Following a report that came out in April, Google announced in June that it'd be introducing a new feature to its Chrome web browser that blocked obtrusive advertisements. Google has built an ad blocker into Chrome but it's going to function a bit differently.
The native ad blocker that Google has built into its Chrome browser will get to work starting February 15, 2018, the search giant confirmed today. The company originally stated that Chrome's ad-blocker would launch at some point in early 2018, but we now have a specific date of February 15, 2018, as the official launch of it. Site owners can then submit their sites for a review after any violating ads have been removed. Beginning in January, the group will certify publishers and supply-side networks that agree to abide by the standards and block ads to those that don't. It's banned all full-page ad interstitials, ads that unexpectedly play sound, and flashing ads, and this week announced the Better Ads Experience Program, which provides guidelines for companies to improve users' experience with online ads.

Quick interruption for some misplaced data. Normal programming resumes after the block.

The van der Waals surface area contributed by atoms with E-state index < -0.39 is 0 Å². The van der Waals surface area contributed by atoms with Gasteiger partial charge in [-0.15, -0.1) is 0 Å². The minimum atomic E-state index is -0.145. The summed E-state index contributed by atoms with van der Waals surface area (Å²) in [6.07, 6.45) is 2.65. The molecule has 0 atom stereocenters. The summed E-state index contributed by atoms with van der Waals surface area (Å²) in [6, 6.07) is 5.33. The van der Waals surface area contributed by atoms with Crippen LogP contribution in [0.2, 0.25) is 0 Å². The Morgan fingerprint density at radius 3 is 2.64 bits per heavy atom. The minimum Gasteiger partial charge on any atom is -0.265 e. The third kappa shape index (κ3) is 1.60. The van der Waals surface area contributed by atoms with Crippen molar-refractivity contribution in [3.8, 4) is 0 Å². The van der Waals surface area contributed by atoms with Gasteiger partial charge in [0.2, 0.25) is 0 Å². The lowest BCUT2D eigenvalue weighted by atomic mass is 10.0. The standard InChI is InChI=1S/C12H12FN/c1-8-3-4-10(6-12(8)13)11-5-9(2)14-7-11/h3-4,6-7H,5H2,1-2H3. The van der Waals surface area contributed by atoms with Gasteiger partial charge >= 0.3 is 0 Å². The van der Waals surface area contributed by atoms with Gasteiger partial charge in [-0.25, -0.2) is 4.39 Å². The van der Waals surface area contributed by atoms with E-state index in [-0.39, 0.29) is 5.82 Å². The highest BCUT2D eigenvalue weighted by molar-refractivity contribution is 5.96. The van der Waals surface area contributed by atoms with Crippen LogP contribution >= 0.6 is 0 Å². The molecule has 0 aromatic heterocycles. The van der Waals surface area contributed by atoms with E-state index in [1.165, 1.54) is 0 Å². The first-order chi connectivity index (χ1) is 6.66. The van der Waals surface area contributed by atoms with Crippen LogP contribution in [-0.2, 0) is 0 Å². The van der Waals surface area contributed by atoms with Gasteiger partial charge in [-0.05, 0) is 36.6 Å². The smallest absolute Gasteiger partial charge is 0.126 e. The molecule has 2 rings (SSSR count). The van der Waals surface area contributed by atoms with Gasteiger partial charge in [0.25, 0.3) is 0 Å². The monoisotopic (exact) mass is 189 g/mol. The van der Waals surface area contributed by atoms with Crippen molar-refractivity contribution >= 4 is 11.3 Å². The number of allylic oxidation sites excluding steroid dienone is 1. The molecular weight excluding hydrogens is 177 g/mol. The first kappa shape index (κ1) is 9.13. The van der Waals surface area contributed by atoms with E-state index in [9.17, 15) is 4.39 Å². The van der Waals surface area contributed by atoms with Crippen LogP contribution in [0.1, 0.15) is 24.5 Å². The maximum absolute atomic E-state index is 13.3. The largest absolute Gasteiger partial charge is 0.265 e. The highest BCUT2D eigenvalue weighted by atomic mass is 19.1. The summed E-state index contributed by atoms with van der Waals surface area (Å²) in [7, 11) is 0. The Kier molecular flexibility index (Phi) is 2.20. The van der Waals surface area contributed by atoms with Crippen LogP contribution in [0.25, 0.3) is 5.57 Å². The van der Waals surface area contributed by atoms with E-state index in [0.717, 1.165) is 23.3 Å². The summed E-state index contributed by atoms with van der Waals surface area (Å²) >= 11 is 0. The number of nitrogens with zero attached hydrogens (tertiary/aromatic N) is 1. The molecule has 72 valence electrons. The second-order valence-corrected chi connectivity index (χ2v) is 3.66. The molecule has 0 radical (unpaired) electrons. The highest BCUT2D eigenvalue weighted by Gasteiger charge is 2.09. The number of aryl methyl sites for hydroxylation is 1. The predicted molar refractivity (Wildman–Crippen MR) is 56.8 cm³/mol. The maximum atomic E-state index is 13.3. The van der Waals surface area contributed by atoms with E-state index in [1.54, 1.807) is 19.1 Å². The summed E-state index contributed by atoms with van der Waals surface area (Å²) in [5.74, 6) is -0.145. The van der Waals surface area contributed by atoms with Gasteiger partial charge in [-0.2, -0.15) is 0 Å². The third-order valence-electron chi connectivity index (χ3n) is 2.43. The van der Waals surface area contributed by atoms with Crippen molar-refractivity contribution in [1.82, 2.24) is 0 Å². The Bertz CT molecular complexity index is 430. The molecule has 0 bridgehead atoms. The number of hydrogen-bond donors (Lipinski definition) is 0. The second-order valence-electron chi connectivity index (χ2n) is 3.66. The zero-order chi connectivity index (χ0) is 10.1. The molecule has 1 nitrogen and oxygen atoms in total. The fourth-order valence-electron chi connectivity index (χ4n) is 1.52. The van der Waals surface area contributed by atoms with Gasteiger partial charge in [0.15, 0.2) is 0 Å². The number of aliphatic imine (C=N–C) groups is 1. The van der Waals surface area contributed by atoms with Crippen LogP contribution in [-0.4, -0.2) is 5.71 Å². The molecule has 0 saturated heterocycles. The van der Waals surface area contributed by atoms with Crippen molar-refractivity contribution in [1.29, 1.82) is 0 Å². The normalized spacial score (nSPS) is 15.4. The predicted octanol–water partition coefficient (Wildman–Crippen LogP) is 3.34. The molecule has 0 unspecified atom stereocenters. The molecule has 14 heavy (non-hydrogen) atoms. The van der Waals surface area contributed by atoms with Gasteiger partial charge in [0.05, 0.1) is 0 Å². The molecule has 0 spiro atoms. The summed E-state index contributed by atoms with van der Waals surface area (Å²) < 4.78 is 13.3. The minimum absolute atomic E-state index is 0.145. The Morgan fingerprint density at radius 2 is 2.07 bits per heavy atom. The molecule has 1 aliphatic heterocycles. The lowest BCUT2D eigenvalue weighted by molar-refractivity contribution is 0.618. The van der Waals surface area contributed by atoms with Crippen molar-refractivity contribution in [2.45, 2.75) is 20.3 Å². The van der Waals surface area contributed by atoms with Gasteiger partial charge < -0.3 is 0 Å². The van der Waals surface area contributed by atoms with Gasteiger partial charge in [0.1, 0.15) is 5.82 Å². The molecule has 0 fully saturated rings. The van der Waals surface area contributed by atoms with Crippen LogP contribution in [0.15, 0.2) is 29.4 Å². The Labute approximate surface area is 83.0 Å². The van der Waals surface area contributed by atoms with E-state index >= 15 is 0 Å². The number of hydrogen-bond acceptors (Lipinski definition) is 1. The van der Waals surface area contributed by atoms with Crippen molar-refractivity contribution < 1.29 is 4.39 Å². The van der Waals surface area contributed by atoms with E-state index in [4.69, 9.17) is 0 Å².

Violations of the standards can be reported using Google's Ad Experience Report tool. If they do not, however, it is likely they never intended their ad blocker to do much blocking of ads in the first place. In addition, FireFox browser also comes with extension to effectively block unwanted popups, popunders and overlay ads. As long as you use Chrome, Google will make sure you see fewer and fewer obnoxious ads, which will hopefully mean less reliance on an ad blocker to help support the content providers you read the most. Google can also help you in their Ad Experience Report Help Forum.
Fans Mourn Death of K-Pop Star Jonghyun
Dubbed "The Princes of K-pop" by CNN earlier this year, SHINee was first formed in 2008. He was moved to a nearby hospital but later died, police were quoted as saying.